(c) Rajat Gupta – prime mover in the formation of PHFI and its chairman until March 2011 – is listed as ‘Former Partner, McKinsey and Co.’. However, according to publicly available information, he was Senior Partner at McKinsey & Co. in the year 2006.


There is more. While the ‘Annexure-B’ lists 24 persons as part of the governing body that came into effect on 27 March 2006, the same PIO at PHFI had earlier informed Kishan Lal, a Mumbai-based RTI applicant ,that “The Governing Council with 21 members came into effect on March 27, 2006”. (I had represented Kishan Lal before the CIC Shailesh Gandhi in that case -decision No. CIC/SG/C/2011/001273/17356)

The date of 27 March 2006 is important, because it is the eve of PHFI’s “launch” by Prime Minister Manmohan Singh. ‘Annexure-B’ lists four top bureaucrats − Nirmal Ganguly, Prasanna Hota, K. Sujatha Rao and R.K. Srivastava − as members of the PHFI board on 27 March 2006, even though there is nothing in the public domain that attests to the government authorizing these four to join the board on or before that date.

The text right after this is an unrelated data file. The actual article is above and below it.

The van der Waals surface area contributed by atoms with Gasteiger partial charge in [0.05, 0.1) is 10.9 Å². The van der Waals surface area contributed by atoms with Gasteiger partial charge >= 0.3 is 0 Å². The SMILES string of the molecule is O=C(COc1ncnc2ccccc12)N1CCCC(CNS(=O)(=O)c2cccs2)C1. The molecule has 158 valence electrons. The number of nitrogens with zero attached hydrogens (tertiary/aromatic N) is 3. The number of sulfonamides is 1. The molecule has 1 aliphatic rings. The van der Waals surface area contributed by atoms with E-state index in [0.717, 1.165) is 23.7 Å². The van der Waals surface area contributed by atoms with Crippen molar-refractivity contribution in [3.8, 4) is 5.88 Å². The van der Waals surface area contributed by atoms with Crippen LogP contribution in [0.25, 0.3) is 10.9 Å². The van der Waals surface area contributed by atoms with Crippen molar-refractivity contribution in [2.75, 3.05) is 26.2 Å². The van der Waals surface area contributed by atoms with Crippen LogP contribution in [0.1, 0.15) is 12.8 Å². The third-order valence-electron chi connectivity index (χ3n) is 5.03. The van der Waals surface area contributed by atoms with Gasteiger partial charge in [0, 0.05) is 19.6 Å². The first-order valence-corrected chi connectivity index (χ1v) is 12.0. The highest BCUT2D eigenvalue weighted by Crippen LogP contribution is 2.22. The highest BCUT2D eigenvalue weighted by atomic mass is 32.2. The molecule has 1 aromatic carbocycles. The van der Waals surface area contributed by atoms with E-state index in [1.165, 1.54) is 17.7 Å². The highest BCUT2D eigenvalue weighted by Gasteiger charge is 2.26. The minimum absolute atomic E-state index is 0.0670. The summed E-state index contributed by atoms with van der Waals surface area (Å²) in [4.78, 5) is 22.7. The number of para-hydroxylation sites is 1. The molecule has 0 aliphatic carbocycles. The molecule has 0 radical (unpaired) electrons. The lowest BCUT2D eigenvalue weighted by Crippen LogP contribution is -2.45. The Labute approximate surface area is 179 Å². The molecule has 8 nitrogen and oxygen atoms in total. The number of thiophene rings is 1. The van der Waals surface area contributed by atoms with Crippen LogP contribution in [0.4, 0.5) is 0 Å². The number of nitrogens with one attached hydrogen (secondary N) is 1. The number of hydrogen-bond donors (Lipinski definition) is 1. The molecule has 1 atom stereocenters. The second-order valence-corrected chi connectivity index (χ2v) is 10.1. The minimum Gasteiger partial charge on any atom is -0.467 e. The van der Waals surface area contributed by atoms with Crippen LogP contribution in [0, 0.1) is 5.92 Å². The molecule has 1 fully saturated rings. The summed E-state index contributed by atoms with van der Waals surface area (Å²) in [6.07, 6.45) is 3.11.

There are more such mysteries about the composition of the board and the contradictory information provided to the RTI query on13th August, but we will come to those later.


In a separate RTI query to the Union health ministry, I asked whether it recognized PHFI as ‘autonomous body’ and, if it did, whether the union Cabinet had approved its formation as an ‘autonomous body’. On 16th August, I received the CPIO’s response. Strangely, the ministry had forwarded my query to PHFI and sent me a reply labeled the “PHFI Response”. Needless to say it is full of misleading information.


The larger deception